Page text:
Even though there has yet to be an official announcement, the NBCC is once again unofficially “reporting” “unofficial” and unsourced news that Washington Post Book World will print its last issue on February 15, 2009. Efforts to reach Marcus Brauchli to clarify answers have been unsuccessful (the man does not want to talk, even though it is claimed that he’s the only one who can answer), but perhaps a clue to Washington Post Book World‘s possible demise might be found in this blog entry at Short Stack, whereby specific links to “hard times” and “good news” suggest a tenable connection.
Conjecture, however, is hardly journalism. It still strikes me as journalistically irresponsible to report unconfirmed and unofficial rumors, particularly after Maureen McLane’s embarrassing array of bread pudding posts over the weekend. While this approach may work for Harry Knowles or Perez Hilton, it’s a bit dismaying but not particularly surprising to see that it likewise works for Jane Ciabattari.
[UPDATE: Thankfully, Motoko Rich has done some reporting, getting some interesting quotes from David Ulin, Steve Wasserman, and Douglas Brinkley, and talking with sources inside the paper. As Ulin notes, the death of a Sunday stand-alone section does not necessarily translate into an end for robust book coverage. It apparently hasn’t occurred to some of the NBCC’s inflexible fulminators that merging books coverage into general cultural sections may actually get more people reading books coverage. Is not such an approach better for the long-term health of literary journalism? And does it not attract a broader readership who otherwise may not have known about a specific book or author?]
[UPDATE 2: Terry Teachout also has thoughts, adding, “Why tear your hair because the Washington Post has decided to bow to the inevitable? The point is that the Post is still covering books, and the paper’s decision to continue to publish an online version of Book World strikes me as enlightened, so long as the online “magazine” is edited and designed in such a way as to retain a visual and stylistic identity of its own.”]
[UPDATE 3: Sarah Weinman notes, “Instead of passive intake, this is a world of active consumption and discussion, where people seek out what they want, when they want it at their own discretion. Looking for guidance and seeking things out aren’t mutually exclusive, but readers should be – and are – suspicious of entitlement and suspicion that comes with books coverage being wholly separate from the larger world.”]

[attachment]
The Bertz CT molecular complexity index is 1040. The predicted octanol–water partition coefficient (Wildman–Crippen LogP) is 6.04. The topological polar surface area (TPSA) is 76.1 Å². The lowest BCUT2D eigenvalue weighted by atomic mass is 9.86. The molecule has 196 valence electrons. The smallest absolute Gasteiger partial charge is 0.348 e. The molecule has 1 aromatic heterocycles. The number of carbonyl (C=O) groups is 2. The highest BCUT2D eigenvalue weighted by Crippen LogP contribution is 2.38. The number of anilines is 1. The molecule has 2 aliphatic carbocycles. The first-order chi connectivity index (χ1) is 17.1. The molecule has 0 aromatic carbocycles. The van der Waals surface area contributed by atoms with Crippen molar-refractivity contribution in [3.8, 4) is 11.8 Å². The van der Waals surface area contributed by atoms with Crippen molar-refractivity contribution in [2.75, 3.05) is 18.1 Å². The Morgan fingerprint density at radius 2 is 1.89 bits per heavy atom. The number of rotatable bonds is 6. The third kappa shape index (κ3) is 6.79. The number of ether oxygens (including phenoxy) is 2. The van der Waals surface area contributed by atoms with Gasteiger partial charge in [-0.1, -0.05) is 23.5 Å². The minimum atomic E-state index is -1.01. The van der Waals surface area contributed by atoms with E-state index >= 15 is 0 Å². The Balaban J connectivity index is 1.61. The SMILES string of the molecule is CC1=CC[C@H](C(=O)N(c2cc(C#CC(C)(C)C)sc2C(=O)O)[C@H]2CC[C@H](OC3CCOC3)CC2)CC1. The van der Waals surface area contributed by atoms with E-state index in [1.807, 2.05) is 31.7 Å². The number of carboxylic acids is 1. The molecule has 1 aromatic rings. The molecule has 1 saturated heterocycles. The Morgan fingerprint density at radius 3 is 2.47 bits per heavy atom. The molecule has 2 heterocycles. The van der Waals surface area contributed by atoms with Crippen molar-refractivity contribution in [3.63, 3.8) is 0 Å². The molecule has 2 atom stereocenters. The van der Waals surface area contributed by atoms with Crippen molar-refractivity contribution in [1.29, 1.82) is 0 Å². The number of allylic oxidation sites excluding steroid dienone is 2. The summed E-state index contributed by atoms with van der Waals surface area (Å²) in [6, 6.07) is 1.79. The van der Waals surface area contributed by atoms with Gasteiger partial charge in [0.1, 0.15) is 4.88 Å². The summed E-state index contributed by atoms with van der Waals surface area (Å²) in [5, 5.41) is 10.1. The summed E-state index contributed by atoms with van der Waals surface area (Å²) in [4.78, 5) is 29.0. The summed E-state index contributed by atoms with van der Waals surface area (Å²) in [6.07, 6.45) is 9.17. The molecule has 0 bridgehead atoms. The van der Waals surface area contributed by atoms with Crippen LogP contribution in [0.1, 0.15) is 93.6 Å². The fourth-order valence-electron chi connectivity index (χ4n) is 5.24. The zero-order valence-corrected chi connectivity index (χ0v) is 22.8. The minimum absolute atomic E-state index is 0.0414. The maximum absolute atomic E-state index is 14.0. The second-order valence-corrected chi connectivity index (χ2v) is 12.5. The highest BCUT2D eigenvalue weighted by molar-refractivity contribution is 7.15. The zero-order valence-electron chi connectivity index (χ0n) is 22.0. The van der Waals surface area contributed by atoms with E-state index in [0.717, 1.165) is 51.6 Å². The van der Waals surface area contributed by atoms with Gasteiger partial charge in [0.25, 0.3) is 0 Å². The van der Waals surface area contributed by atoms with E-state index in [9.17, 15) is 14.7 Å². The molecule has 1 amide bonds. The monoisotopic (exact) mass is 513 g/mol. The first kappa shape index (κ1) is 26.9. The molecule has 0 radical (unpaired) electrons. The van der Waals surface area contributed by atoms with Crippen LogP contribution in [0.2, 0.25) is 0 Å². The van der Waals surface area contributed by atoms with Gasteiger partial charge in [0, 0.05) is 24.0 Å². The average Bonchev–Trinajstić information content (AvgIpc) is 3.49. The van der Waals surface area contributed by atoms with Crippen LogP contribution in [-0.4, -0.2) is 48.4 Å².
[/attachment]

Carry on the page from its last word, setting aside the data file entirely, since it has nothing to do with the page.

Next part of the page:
[UPDATE 4: To jump off from Terry and Sarah’s thoughts, one advantage that a print-based newspaper has over a blog is the manner in which a reader can discover an article adjacent to another, much like the way in which you discover an unexpected book next to another in a library or a bookstore. Given this exploratory reading tendency, does it even make sense for any newspaper today to maintain a stand-alone books section? I’m wondering if the time has come for newspapers to stop segregating books coverage. A naturally curious reader, interested in the many pressing issues of her day, might very well find a newspaper book review to be of value. Hell, the reader may not even know that the newspaper features books coverage. Maybe the time has come for newspapers to stop considering how a newspaper’s house style dictates the tone, and think more about how individual voices bring life, passion, and informed arguments to a newspaper. The gatekeeper may no longer be the outlet; it may very well be the individual reporter herself. Authority may now arise from an individual’s reputation and voice, rather than the trappings of institutional newspaper culture. And given how rigid, gaffe-ridden, and humorless many of these institutions are, this development may not necessarily be a bad thing.]
[UPDATE 5: A contrarian print-partisan take from Lizzie Skurnick, whose mind is in the toilet.]
[UPDATE 6: The Post itself offers a report, with quotes from Brauchli. According to Rachel Shea, three quarters of the roughly 900 reviews each year will be shifted over to the Style section. Shea herself invites comments from readers.
Carolyn Kellogg: “A lot of effort has gone into bemoaning book review changes and it’s hard for me not to think that, coming from book critics, it’s both self-serving and a little cheesy. And it’s certainly less interesting than engaging with books.” Meanwhile, Scott Esposito calls out newspapers for not getting “with the 21st century and [figuring] out how to sell bookpage adspace to entities other than publishers and bookstores.”
Orthofer: “[M]an, do we miss paper coverage.” And to address the print sentiments of Elizabeth Foxwell and Joe Flood, it’s worth observing again that there will still be a print section that you can curl up to. It’s just going to be merged into the rest of the newspaper. Flood observes that the review was “printed on the cheapest paper available – the CVS coupons are on much better stock.” Maybe the time has come for newspapers to adopt POD as a viable curling up option.]
[UPDATE 7: I’ve located an article from 1973 depicting the then closing of Book World. The pertinent parallels and details can be found here.]